If you share the belief that the best comedy comes from the unexpected and the absurd, then you’ll love the trucks those lunatics at Lamborghini built twenty-some years ago. Loving it, however, still won’t quite help your brain reconcile what the vehicle is actually supposed to be.
From the cabin, you might think you’re in a Countach, except that the windshield is as big and vertical as a Times Square billboard. The aromatic leather makes you think you’re in an expensive handbag, and you’ll feel as cramped as you would inside a Fendi. Squeezed into the driver’s seat-one of four supernarrow, supportive buckets that were designed for someone whose posterior is smaller than yours-you’ll have a little, three-spoke Nardi steering wheel stuffed between your knees. The wheel is canted so the top of its rim is only millimeters from the instrument panel, leaving barely enough room for your fingers. And yet the tall gearshift lever is located what feels like two car widths to your right across a vast cabin. The engraved knob atop the shifter shows a five-speed pattern with a dogleg first (down and to the left), just like in the Countach.
The engine seems to say Countach, too-turn the key, and the starter motor’s monotonous whir suggests that there are twelve pistons being heaved up and down. The engine lights off and sends such a ferocious growl down the exhaust pipes that nearby pedestrians flinch. Engage first, drop the throttle to the floor, and let the tachometer needle wind its way toward 7000 rpm. Your synapses fire away in an attempt to process all of the seemingly contradictory observations: the deafeningly loud and unmistakably satanic wail of a Countach V-12 is met only with subdued forward progress. And-whoa!-the steering is slower than a Mack truck’s. Oh, and excuse me, but what are those winch buttons doing on the dash? What in the world is this vehicle?
You can climb out and look at the LM002, but that doesn’t help explain what it is. In fact, more than two decades after its debut, the LM002 still defies categorization. Or explanation. The LM002 is a four-door pickup/off-road monster/luxury car/Countach-type thing with a wood-and-leather-lined cockpit. You might be fooled into thinking that fiberglass and aluminum body panels would make it light, but thanks in part to a beefy steel tube frame and huge wheels and tires, the LM weighs an almost incomprehensible 6800 pounds. To be fair, nearly 500 pounds of that heft is in expendable liquid form-there are 76.6 gallons of gasoline sloshing around in the giant fuel tank. Best be careful uttering the phrase “fill ‘er up” near an LM002.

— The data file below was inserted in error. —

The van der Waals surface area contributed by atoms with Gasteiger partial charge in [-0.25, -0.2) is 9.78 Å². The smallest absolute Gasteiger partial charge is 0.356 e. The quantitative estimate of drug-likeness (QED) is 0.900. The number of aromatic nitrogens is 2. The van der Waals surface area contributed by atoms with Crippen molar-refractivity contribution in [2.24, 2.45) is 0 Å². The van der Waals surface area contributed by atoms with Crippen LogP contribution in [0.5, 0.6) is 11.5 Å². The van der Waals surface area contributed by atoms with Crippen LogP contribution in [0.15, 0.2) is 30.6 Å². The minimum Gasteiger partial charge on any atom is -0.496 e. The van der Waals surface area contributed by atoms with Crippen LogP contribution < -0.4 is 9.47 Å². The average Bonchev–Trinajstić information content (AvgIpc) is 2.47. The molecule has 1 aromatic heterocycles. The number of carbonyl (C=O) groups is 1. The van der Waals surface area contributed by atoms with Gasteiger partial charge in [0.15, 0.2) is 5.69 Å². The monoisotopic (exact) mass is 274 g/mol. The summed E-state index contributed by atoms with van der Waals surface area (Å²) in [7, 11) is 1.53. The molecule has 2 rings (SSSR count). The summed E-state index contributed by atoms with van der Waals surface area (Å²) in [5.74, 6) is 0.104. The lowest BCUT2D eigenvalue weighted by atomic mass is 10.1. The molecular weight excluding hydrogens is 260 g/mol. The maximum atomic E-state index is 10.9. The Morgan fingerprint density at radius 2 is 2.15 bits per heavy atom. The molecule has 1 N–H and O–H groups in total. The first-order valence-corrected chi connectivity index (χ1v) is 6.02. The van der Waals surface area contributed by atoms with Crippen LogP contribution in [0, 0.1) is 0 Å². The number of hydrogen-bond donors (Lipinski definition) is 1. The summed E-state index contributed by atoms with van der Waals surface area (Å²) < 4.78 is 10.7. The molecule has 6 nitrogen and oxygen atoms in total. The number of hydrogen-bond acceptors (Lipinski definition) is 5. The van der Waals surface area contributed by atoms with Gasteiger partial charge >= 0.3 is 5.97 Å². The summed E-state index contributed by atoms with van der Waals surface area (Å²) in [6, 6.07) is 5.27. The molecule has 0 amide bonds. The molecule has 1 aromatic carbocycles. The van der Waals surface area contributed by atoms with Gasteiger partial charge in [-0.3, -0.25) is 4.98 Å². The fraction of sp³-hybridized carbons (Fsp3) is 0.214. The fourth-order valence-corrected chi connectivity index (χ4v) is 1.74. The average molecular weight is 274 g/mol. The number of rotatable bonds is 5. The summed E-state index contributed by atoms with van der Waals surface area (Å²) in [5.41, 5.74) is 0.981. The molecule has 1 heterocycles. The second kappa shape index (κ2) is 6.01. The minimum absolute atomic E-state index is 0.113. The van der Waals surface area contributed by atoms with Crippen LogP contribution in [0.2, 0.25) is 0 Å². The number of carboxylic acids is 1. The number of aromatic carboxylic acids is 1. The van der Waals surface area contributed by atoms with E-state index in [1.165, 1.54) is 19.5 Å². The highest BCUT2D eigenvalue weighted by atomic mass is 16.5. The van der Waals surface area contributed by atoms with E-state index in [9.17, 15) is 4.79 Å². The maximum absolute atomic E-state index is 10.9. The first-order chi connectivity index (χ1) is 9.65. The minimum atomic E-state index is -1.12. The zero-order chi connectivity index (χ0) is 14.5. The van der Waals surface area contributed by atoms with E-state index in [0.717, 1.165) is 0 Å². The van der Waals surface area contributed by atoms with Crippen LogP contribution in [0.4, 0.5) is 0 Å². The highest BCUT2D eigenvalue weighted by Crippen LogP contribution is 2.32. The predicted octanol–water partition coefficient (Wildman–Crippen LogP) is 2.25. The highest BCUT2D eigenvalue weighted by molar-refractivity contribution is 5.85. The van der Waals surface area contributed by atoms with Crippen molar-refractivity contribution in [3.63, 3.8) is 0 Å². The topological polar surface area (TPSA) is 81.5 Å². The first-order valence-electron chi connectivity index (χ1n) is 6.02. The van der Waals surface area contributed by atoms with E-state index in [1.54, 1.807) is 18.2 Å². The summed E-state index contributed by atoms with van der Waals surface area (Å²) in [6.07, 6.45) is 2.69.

Those expensive gallons of high-test will be sucked up fairly quickly (one every eight miles or so) by a four-valve-per-cylinder V-12 found more often in a Countach Quattrovalvole. Massive filters residing under the huge hood bulges feed clean air to six dual-barrel Weber carburetors, and the result is 455 hp, 35 hp more than in the low-slung, exotic sports car. Despite its weight, the LM002 hustles to 60 mph in only 7.7 seconds and on to a top speed of 118 mph, according to contemporary road tests. Those figures were mind-blowing twenty years ago, and they’re still impressive by today’s truck standards.
Speaking of modern trucks, the LM002 outweighs the Hummer H3T Alpha four-door pickup featured elsewhere in this issue by 1700 pounds despite being almost twenty inches shorter in length. The Lambo and the H3T share more than their four-door-pickup layout, though-they’re actually distant cousins. As a direct descendant of the Lamborghini Cheetah, the comedic LM002 is the result of a pretty serious family drama. The Cheetah, presented at the 1977 Geneva auto show, was a prototype off-road military vehicle that used a rear-mounted Chrysler V-8 engine. Its biggest problem, other than an unfortunate tendency to become airborne at high speeds, was that it was suspiciously similar to the FMC XR311-another vehicle under development for military use. FMC threatened Lamborghini with legal action, and work on the Cheetah was stopped. The program for which these vehicles were conceived also produced the HMMWV, which was sold to the public as the H1, which eventually begat the Hummer brand.
A few years after the Cheetah’s smoke cleared, Lamborghini recognized a growing interest in military hardware and continued development of the LM, albeit for civilian consumption in the Middle East and elsewhere. The result is the Rambo Lambo, as it’s been nicknamed, that you see here. The big, butch LM sold for about $120,000 when it arrived in the U.S. in 1987-about the same price as the Countach that it could easily run over. Even today, the LM002 is expensive, with book values at least twice what a new H3T costs. But times have changed, and while a Hummer is a PR nightmare for all but the most environmentally unconscious, the LM002 remains the ultimate tanklike status symbol. Its hideous fuel consumption, flamboyant excess, and quirky compromises are easily nixed by its Italian heritage, scarcity, and impressive performance. And besides, how can you hate something you can barely describe?
Engine: 5.2L DOHC V-12, 455 hp, 368 lb-ft
Transmission: 5-speed manual
Drive: Rear- and 4-wheel
Suspension, front: Control arms, coil springs
Suspension, rear: Control arms, coil springs
Brakes f/r: Dual caliper discs/drums
Weight: 6780 lb
The LM002 is worth owning for the sound track alone-the Countach V-12 screams bloody murder just keeping up with other cars on the road. Or running them over. The Italian precursor to the Hummer is a blast to drive and fantastic to look at-and you’ll never see another one in the Whole Foods parking lot.
This article originally appeared in the January 2009 issue of Automobile Magazine.